Due to the lack of snow across resorts in the Alps, a company that books ski vacations has been criticized for refusing to modify its cancellation rules.
This week, Crystal Ski Holidays has been besieged with mails from confused and irate customers scheduled to depart for ski vacations.
Many are requesting changes to their reservations so they can travel when there is more snow on the slopes.
The Alps are currently experiencing unheard-of moderate winter temperatures, and snow depths are below average across the whole region for early January.
While snowfall is expected on the slopes by Sunday afternoon and into Monday, it is unclear that it will be sufficient to reopen all closed pistes, according to experts.
This slope near Schladming, Austria, is one of several with less snow than usual for this time of year.
In the following days, heavy snowfall is expected in the Alps’ higher elevations, but there are concerns that it won’t reach the lower slopes.
However, the corporation is citing the forecasted weather change to defend its decision to prohibit changes to subsequent holidays.
A spokeswoman responded to a customer’s inquiry about a ski trip to Bulgaria by saying, “We understand your disappointment, but the decision was based on the forecast and information received from the resort.”
We are optimistic that conditions for skiing will improve next week.
Today’s Weather To Ski report stated, “More than one major storm is required to get things back on track, especially in the worst-affected regions.”
In addition, dissatisfied clients have pointed out that forecasts indicate minor improvements, but not necessarily enough to justify their investment.
In Bulgaria, according to a representative for Crystal Ski, the resort staff is “confident that temperatures are falling and that it will be cold enough for snow canons and snowfall by next week.”
While snowfall is predicted for Sunday afternoon and Monday, experts say it’s unlikely that it will be sufficient to reopen all closed pistes.
The Alps are currently experiencing unheard-of moderate winter temperatures, and snow depths are below average across the whole region for early January. Pictured: People skiing on a cross country slope near Ramsau, Austria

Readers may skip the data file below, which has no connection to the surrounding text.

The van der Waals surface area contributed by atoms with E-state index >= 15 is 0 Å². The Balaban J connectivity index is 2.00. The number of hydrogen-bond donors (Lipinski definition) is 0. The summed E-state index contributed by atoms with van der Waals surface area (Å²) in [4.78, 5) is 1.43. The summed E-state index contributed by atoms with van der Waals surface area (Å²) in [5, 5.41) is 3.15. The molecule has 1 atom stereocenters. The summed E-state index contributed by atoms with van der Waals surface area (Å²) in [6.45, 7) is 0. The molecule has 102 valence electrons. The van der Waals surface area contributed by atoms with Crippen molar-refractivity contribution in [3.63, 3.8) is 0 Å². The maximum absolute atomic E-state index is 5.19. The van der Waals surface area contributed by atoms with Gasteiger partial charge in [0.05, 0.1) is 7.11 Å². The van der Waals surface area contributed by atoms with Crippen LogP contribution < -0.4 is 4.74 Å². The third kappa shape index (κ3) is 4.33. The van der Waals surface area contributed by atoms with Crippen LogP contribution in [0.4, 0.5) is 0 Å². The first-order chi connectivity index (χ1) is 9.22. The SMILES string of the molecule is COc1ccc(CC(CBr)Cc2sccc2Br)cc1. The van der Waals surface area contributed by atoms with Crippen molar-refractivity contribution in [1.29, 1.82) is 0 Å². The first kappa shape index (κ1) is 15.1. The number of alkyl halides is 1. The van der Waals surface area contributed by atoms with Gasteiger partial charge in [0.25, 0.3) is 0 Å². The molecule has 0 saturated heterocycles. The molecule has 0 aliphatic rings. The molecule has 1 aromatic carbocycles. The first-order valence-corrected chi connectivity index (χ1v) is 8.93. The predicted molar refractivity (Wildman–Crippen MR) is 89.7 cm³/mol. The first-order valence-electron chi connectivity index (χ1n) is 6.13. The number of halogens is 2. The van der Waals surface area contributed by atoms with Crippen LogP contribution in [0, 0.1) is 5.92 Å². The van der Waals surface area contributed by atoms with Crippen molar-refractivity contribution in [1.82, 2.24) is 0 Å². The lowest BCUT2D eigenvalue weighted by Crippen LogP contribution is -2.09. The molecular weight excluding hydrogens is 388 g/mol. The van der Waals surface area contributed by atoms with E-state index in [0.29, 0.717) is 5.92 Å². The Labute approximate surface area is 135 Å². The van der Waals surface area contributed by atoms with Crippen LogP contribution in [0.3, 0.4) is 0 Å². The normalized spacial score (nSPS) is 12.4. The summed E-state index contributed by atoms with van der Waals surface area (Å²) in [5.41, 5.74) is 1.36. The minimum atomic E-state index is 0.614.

Skiers go downhill a slope in an otherwise snowless part of Schladming, Austria
Customers have later stated that when they called the resort directly, they were unable to receive such assurances regarding the usage of artificial snow.
The company offers a ‘snow promise’ which states: ‘If the snow lets you down, We’ll do everything we can to get you on the slopes in another resort.’
However, the guarantee is subject to the requirements that there must be no snow in your resort and the mountain must be closed.
In circumstances where short pistes are still open, or if tiny amounts of snow are falling, the operator is not required to meet the guarantee.
Currently, the most severely affected regions are in the northwestern Alps below roughly 1,600 meters.
There, the current natural snow cover is extremely spotty.
Some runs are still available at Grindelwal, Megève, the Grand Massif, Leysin, Gstaad, La Clusaz, Wengen, and Villars, while Morzine has two short runs available.
This week, Crystal Ski Holidays has been besieged with letters from confused and unhappy customers scheduled to depart for ski vacations across Europe. Many are requesting changes to their reservations so they can travel when there is more snow on the slopes.
People ride the cable car over the snowless ski run on Bjelasnica mountain, Bosnia, near Sarajevo.
Destinations higher in the Alps are not seeing as many snow problems and routes are open, but they are under increasing strain from day-trippers from lower level resorts.
The majority of French, Italian, and Swiss destinations are forecast to receive heavy snowfall.
A spokeswoman for Crystal Ski, a subsidiary of Tui, stated, ‘We are aware that slopes in Bulgaria do not have the snow conditions we would anticipate for this time of year.
‘Over the past few weeks, both our personnel on the ground and our suppliers have been closely monitoring the situation to ensure that our customers are informed as promptly as possible if the weather may influence their trip.
Customers traveling to Bulgarian resorts this weekend will be able to enjoy their ski excursions as planned because the weather is predicted to improve in the coming days, with snow forecast for the week and temperatures expected to drop, allowing the use of artificial snow producing equipment.
How much snow is expected to fall in the next days in the Alps?
On Sunday, snowfall of up to 50 centimeters is anticipated in several Alpine regions.
Fraser Wilkin, an Alpine weather expert from Weather To Ski, stated, “The much-anticipated storm will hit the Alps on Sunday and/or Monday, bringing varying amounts of snow to all regions.”
‘Between 20 and 40 centimeters of snow is forecast above 1800 meters by the end of Monday throughout a wide swath of the Alps, with 50 centimeters or more in spots, with the heaviest snowfall expected at altitude in the northern French Alps.
The snow from this storm likely won’t be enough to get the lower regions of the northwestern Alps (such as Samons and Les Gets) back on track, but it’s a start.
The temperature will also play a significant part in determining whether the snow will stick or be rapidly swept away by rain.
A portion of the ski trail in the French ski resort of Saint Gervais in the northern Alps was closed due to warm weather.
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